PENDLETON — An inmate who had a confirmed case of Legionnaire’s disease at Pendleton Correctional Facility has died, state prison officials said.

A spokeswoman for the Indiana Department of Correction said the inmate died Friday morning at the hospital.

“The Indiana Department of Correction, in partnership with the Indiana Department of Health and assisted by the Centers for Disease Control and Prevention, are working diligently to find the source of the contamination within Pendleton Correctional Facility,” the state prison system said in a statement. “In addition, multiple steps have been taken, as advised by health officials, to protect staff and the incarcerated population from further exposure.”

State prison officials on Wednesday confirmed the outbreak saying there were three confirmed cases and two additional probable cases identified.

On Thursday, prison officials said the individuals with the two probable cases received a negative test result but are not being listed as negative for Legionnaire’s disease due to their “clinically compatible symptoms and possible exposure to the bacteria.”

The U.S. Centers for Disease Control and Prevention consider it an outbreak of Legionnaire’s disease whenever “two or more people are exposed to Legionella in the same place and get sick at about the same time,” according to the CDC website.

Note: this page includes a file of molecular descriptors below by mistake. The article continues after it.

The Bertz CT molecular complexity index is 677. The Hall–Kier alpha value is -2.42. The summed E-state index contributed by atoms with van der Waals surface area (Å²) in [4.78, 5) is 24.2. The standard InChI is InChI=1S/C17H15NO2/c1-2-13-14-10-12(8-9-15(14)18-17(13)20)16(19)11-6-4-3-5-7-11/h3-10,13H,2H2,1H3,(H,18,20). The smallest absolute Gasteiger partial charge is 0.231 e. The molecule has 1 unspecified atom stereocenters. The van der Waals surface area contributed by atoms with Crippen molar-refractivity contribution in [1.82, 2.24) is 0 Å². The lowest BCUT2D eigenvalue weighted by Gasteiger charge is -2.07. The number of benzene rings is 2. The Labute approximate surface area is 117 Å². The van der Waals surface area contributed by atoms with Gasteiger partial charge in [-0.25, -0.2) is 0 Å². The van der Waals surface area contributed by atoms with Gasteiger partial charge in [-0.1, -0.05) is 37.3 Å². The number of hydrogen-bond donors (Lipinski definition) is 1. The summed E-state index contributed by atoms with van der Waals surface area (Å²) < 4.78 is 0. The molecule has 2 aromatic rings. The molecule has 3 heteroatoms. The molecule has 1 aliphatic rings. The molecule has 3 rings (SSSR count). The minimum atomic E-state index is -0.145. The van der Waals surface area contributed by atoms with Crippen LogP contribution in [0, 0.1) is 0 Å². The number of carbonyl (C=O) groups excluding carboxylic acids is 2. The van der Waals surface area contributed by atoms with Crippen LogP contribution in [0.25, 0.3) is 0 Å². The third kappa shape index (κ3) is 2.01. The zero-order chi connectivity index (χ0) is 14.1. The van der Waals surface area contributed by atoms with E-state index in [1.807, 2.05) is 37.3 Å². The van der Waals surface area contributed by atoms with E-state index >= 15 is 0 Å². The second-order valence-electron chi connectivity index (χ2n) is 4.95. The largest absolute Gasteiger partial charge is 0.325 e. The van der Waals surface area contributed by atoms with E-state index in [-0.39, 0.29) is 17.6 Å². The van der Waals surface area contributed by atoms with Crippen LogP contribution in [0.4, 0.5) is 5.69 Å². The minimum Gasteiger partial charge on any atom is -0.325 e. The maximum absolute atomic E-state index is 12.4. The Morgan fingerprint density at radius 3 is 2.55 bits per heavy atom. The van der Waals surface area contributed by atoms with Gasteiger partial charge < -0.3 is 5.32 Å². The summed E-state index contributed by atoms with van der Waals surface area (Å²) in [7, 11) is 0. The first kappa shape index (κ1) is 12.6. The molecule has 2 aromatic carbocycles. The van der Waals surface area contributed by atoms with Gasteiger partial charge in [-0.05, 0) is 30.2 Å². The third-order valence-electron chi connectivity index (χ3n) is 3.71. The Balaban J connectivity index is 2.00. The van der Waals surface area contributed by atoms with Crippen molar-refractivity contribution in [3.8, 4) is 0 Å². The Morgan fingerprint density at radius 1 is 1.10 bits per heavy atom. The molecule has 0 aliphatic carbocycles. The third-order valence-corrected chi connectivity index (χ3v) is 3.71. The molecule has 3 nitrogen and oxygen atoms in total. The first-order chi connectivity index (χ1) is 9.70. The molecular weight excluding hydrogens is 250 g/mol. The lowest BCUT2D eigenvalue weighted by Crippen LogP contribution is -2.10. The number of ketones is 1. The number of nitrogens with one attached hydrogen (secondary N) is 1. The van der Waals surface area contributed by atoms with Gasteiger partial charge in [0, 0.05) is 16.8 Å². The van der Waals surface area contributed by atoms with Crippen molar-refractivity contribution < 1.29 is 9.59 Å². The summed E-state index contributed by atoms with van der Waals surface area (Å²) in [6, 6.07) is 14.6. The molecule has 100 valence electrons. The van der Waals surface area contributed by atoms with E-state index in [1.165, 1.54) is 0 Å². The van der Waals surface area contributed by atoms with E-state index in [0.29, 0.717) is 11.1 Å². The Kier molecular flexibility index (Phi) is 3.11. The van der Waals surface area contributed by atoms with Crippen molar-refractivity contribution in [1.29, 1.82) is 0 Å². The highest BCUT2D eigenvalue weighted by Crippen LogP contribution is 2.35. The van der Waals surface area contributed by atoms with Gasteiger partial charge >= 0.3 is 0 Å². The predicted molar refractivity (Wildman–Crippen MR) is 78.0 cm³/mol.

Friday’s death of an inmate from a confirmed case of Legionnaire’s disease follows the death of an inmate on Thursday from a suspected case of COVID-19.

Legionnaire’s disease is a bacterial lung infection that is spread via aerosolized water droplets, such as through a mist or steam, and not through person-to-person contact, IDOC said.

Prison officials said any other individuals who exhibit symptoms will also be tested and treated as needed.

IDOC officials said the sickened individuals all reside in two units of the facility.

“Testing continues within the facility to determine the source of the bacteria, and appropriate remediation will be based upon those results,” state prison officials said. “Results could take several days. While awaiting results, IDOC has taken several steps to protect staff and the incarcerated population against exposure.”
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